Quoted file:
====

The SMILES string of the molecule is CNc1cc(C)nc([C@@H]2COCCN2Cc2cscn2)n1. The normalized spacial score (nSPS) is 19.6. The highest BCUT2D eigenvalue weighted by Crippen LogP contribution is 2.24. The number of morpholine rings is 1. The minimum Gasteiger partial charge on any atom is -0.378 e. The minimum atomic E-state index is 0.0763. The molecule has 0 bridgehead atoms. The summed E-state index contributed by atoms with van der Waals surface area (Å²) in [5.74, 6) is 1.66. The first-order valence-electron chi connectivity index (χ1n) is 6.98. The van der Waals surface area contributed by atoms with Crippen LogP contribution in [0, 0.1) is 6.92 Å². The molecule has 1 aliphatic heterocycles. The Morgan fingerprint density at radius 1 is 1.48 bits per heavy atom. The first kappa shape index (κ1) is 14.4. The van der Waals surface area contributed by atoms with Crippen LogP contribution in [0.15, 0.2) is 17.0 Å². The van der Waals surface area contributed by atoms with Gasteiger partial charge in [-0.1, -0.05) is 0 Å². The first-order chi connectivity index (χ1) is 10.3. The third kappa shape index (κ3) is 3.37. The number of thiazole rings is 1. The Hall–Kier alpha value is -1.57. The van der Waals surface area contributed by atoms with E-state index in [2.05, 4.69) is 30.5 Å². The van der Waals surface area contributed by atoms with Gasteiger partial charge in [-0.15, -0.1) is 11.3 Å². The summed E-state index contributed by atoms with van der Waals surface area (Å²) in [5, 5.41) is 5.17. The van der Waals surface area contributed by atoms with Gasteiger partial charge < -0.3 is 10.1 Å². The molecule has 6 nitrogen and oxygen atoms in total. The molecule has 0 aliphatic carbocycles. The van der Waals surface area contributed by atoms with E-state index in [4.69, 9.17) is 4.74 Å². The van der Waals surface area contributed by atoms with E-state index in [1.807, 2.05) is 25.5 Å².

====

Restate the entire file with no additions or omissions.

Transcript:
The SMILES string of the molecule is CNc1cc(C)nc([C@@H]2COCCN2Cc2cscn2)n1. The normalized spacial score (nSPS) is 19.6. The highest BCUT2D eigenvalue weighted by Crippen LogP contribution is 2.24. The number of morpholine rings is 1. The minimum Gasteiger partial charge on any atom is -0.378 e. The minimum atomic E-state index is 0.0763. The molecule has 0 bridgehead atoms. The summed E-state index contributed by atoms with van der Waals surface area (Å²) in [5.74, 6) is 1.66. The first-order valence-electron chi connectivity index (χ1n) is 6.98. The van der Waals surface area contributed by atoms with Crippen LogP contribution in [0, 0.1) is 6.92 Å². The molecule has 1 aliphatic heterocycles. The Morgan fingerprint density at radius 1 is 1.48 bits per heavy atom. The first kappa shape index (κ1) is 14.4. The van der Waals surface area contributed by atoms with Crippen LogP contribution in [0.15, 0.2) is 17.0 Å². The van der Waals surface area contributed by atoms with Gasteiger partial charge in [-0.1, -0.05) is 0 Å². The first-order chi connectivity index (χ1) is 10.3. The third kappa shape index (κ3) is 3.37. The number of thiazole rings is 1. The Hall–Kier alpha value is -1.57. The van der Waals surface area contributed by atoms with E-state index in [2.05, 4.69) is 30.5 Å². The van der Waals surface area contributed by atoms with Gasteiger partial charge in [-0.15, -0.1) is 11.3 Å². The summed E-state index contributed by atoms with van der Waals surface area (Å²) in [5, 5.41) is 5.17. The van der Waals surface area contributed by atoms with Gasteiger partial charge < -0.3 is 10.1 Å². The molecule has 6 nitrogen and oxygen atoms in total. The molecule has 0 aliphatic carbocycles. The van der Waals surface area contributed by atoms with E-state index in [4.69, 9.17) is 4.74 Å². The van der Waals surface area contributed by atoms with E-state index in [1.807, 2.05) is 25.5 Å².